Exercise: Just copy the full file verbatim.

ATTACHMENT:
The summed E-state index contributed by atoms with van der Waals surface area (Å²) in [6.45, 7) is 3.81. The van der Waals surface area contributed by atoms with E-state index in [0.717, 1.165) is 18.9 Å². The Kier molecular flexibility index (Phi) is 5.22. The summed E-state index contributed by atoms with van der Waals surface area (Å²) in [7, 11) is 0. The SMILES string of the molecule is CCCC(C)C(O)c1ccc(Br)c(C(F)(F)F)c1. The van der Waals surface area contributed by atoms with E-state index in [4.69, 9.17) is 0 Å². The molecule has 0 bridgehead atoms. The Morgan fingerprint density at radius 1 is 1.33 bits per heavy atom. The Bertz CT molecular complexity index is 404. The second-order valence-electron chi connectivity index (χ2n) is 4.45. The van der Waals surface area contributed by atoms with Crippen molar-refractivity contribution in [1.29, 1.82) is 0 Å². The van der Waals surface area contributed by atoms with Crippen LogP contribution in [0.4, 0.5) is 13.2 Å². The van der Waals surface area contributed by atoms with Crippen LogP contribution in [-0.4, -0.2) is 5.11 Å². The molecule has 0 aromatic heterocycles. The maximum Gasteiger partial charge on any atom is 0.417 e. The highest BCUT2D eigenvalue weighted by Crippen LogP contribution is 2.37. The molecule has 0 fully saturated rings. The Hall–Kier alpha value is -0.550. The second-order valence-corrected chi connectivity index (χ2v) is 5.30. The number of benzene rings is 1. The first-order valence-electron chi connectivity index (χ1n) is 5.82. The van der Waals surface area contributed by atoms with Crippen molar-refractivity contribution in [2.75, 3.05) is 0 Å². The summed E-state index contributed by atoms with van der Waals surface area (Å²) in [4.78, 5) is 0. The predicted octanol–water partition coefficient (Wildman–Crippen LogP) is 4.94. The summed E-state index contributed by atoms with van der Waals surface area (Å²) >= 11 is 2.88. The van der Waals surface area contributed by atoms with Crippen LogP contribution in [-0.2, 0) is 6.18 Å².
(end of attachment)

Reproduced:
The summed E-state index contributed by atoms with van der Waals surface area (Å²) in [6.45, 7) is 3.81. The van der Waals surface area contributed by atoms with E-state index in [0.717, 1.165) is 18.9 Å². The Kier molecular flexibility index (Phi) is 5.22. The summed E-state index contributed by atoms with van der Waals surface area (Å²) in [7, 11) is 0. The SMILES string of the molecule is CCCC(C)C(O)c1ccc(Br)c(C(F)(F)F)c1. The van der Waals surface area contributed by atoms with E-state index in [4.69, 9.17) is 0 Å². The molecule has 0 bridgehead atoms. The Morgan fingerprint density at radius 1 is 1.33 bits per heavy atom. The Bertz CT molecular complexity index is 404. The second-order valence-electron chi connectivity index (χ2n) is 4.45. The van der Waals surface area contributed by atoms with Crippen molar-refractivity contribution in [1.29, 1.82) is 0 Å². The van der Waals surface area contributed by atoms with Crippen LogP contribution in [0.4, 0.5) is 13.2 Å². The van der Waals surface area contributed by atoms with Crippen LogP contribution in [-0.4, -0.2) is 5.11 Å². The molecule has 0 aromatic heterocycles. The maximum Gasteiger partial charge on any atom is 0.417 e. The highest BCUT2D eigenvalue weighted by Crippen LogP contribution is 2.37. The molecule has 0 fully saturated rings. The Hall–Kier alpha value is -0.550. The second-order valence-corrected chi connectivity index (χ2v) is 5.30. The number of benzene rings is 1. The first-order valence-electron chi connectivity index (χ1n) is 5.82. The van der Waals surface area contributed by atoms with Crippen molar-refractivity contribution in [2.75, 3.05) is 0 Å². The summed E-state index contributed by atoms with van der Waals surface area (Å²) in [4.78, 5) is 0. The predicted octanol–water partition coefficient (Wildman–Crippen LogP) is 4.94. The summed E-state index contributed by atoms with van der Waals surface area (Å²) >= 11 is 2.88. The van der Waals surface area contributed by atoms with Crippen LogP contribution in [-0.2, 0) is 6.18 Å².